Let’s take a moment to appreciate the lengths that some customers will go in order to conduct their holiday shopping honestly. They’ll brave the cold, long lines on Black Friday. They’ll put their list on layaway and put whatever they can toward it. And sometimes, they’ll watch their loved one’s
About the Author
Articles by Mike Giblin, LPRC
The Loss Prevention Research Council conducts more than 100 in-person interviews with active shoplifters each year. Much of what they say pertains to whether they see/get/fear a particular theft deterrent. Other comments and musings reveal unexpected thought patterns and rationales put forth by people who steal.
What follows are direct quotes
As we march closer to 2020, a few common themes have emerged among the research questions that the Loss Prevention Research Council (LPRC) receives from its membership base. While much of our research seeks to provide insight on whether introducing a new loss prevention technology solution or policy to your
Scientists have been wrong. It happens all the time. Randomized controlled trials have produced results that don’t get replicated in full-scale rollouts. The argument for not scientifically testing a retail loss prevention solution tends to focus on two points: Science can be wrong, and science takes time and an investment.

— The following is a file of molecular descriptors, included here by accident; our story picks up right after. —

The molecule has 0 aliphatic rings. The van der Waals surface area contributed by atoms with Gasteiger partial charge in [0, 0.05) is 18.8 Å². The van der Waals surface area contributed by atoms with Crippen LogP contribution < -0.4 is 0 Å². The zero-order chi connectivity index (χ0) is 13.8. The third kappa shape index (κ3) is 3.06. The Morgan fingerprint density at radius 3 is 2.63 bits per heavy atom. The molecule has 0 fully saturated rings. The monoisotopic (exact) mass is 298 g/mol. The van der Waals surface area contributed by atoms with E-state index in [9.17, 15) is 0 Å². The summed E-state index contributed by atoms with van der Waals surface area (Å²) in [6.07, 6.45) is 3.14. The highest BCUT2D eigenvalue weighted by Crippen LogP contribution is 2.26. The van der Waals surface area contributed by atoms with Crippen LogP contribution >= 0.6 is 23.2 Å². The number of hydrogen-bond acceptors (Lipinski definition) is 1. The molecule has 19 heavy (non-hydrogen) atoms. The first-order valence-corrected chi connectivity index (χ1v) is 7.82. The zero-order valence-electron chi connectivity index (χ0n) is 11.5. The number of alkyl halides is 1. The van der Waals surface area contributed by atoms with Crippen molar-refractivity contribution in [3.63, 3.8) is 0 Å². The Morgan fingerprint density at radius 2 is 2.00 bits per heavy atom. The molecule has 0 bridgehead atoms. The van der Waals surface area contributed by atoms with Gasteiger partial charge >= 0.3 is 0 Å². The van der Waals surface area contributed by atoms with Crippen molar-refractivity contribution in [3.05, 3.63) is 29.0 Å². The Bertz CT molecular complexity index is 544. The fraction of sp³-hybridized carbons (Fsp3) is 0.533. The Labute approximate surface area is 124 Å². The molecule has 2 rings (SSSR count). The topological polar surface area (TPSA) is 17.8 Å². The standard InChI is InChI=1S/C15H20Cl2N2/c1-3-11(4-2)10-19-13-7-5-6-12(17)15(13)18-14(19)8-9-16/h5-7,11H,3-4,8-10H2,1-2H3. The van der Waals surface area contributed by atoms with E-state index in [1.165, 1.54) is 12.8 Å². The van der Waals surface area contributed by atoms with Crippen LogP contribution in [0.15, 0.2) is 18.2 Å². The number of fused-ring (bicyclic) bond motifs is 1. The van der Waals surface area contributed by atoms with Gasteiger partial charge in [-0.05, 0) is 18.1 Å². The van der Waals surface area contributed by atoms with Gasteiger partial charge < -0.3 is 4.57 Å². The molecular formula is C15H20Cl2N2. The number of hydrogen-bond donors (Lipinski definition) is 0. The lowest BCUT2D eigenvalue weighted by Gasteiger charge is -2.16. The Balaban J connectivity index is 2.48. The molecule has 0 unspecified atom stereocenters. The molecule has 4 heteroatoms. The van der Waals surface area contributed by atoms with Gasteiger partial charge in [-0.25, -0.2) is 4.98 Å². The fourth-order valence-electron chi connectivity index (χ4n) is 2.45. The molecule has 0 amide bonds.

Why is it that some product protection technologies has been around and working for decades, while other retail loss prevention solutions only seem to work for a few months before offenders aren’t impressed? Many components that factor in to answering this question, but one variable in particular explains a large
As a loss prevention agent in 2017, it’s easy to begin to feel helpless. Many retail environments have shifted to no-touch policies, as jurisdictions push legislation to ease the legal ramifications of shoplifting and theft. If you can’t stop the shoplifter as he’s strolling out your door with your merchandise,
The following describes a cornerstone theory of judgment and decision making that has tremendously important implications in loss prevention. The elaboration likelihood model (ELM) of persuasion, developed by Petty and Cacioppo, postulates a dual-process manner in which decision makers take in and process information.
Bottom line for LP: Even if offenders
Cops and robbers. Good guys and bad guys. The dichotomy in the loss prevention world seems simple enough: bad people doing illegal things and good people trying to stop them. While the complexities of what makes a person good or bad are too extensive to debate here, one commonly assumed
On March 29, the Loss Prevention Research Council collaborated with ALTO US, Cam Connections, and the Home Depot to host a Supply Chain Protection Working Group Summit in Atlanta, GA. Nearly 30 LP executives traveled to Atlanta to participate in the day-long research planning meeting hosted at the Home Depot
Some call it the initial sniff test. Others use a less-flattering term to describe it. It’s your initial gut reaction to a new, unresearched idea. Does your instinct say “yea” or “nay?” In many business contexts, million-dollar decisions – including loss prevention decisions – are made with no further deliberation.